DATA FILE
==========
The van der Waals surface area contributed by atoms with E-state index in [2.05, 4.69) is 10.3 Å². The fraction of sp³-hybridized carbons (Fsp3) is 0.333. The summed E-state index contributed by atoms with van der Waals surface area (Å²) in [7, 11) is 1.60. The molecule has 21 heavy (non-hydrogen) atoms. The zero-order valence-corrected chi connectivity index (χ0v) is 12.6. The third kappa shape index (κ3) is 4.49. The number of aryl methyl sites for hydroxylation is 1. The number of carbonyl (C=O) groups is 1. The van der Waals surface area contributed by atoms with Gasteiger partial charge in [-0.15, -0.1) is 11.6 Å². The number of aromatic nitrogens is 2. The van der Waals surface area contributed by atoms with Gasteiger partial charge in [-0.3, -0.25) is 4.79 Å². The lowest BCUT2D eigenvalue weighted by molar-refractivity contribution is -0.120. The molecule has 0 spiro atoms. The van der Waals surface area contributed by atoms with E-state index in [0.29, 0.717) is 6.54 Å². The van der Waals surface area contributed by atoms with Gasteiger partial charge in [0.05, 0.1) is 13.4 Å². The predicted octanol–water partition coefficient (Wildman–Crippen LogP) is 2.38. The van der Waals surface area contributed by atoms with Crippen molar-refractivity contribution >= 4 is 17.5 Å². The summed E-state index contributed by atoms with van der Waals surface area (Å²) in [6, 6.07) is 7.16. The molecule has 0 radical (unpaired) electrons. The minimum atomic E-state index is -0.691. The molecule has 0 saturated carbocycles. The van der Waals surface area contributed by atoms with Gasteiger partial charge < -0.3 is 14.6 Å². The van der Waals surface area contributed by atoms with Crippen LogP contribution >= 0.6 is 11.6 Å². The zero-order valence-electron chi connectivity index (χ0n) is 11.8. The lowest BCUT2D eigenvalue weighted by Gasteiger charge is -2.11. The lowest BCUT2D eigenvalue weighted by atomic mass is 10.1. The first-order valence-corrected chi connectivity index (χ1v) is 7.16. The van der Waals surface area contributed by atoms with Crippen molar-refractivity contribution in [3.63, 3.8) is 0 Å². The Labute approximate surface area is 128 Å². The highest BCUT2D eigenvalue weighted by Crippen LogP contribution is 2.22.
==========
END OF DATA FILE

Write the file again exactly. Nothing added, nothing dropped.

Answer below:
The van der Waals surface area contributed by atoms with E-state index in [2.05, 4.69) is 10.3 Å². The fraction of sp³-hybridized carbons (Fsp3) is 0.333. The summed E-state index contributed by atoms with van der Waals surface area (Å²) in [7, 11) is 1.60. The molecule has 21 heavy (non-hydrogen) atoms. The zero-order valence-corrected chi connectivity index (χ0v) is 12.6. The third kappa shape index (κ3) is 4.49. The number of aryl methyl sites for hydroxylation is 1. The number of carbonyl (C=O) groups is 1. The van der Waals surface area contributed by atoms with Gasteiger partial charge in [-0.15, -0.1) is 11.6 Å². The number of aromatic nitrogens is 2. The van der Waals surface area contributed by atoms with Gasteiger partial charge in [-0.3, -0.25) is 4.79 Å². The lowest BCUT2D eigenvalue weighted by molar-refractivity contribution is -0.120. The molecule has 0 spiro atoms. The van der Waals surface area contributed by atoms with E-state index in [0.29, 0.717) is 6.54 Å². The van der Waals surface area contributed by atoms with Gasteiger partial charge in [0.05, 0.1) is 13.4 Å². The predicted octanol–water partition coefficient (Wildman–Crippen LogP) is 2.38. The van der Waals surface area contributed by atoms with Crippen molar-refractivity contribution >= 4 is 17.5 Å². The summed E-state index contributed by atoms with van der Waals surface area (Å²) in [6, 6.07) is 7.16. The molecule has 0 radical (unpaired) electrons. The minimum atomic E-state index is -0.691. The molecule has 0 saturated carbocycles. The van der Waals surface area contributed by atoms with Gasteiger partial charge < -0.3 is 14.6 Å². The van der Waals surface area contributed by atoms with Crippen LogP contribution >= 0.6 is 11.6 Å². The zero-order valence-electron chi connectivity index (χ0n) is 11.8. The lowest BCUT2D eigenvalue weighted by Gasteiger charge is -2.11. The lowest BCUT2D eigenvalue weighted by atomic mass is 10.1. The first-order valence-corrected chi connectivity index (χ1v) is 7.16. The van der Waals surface area contributed by atoms with Crippen molar-refractivity contribution in [3.63, 3.8) is 0 Å². The Labute approximate surface area is 128 Å². The highest BCUT2D eigenvalue weighted by Crippen LogP contribution is 2.22.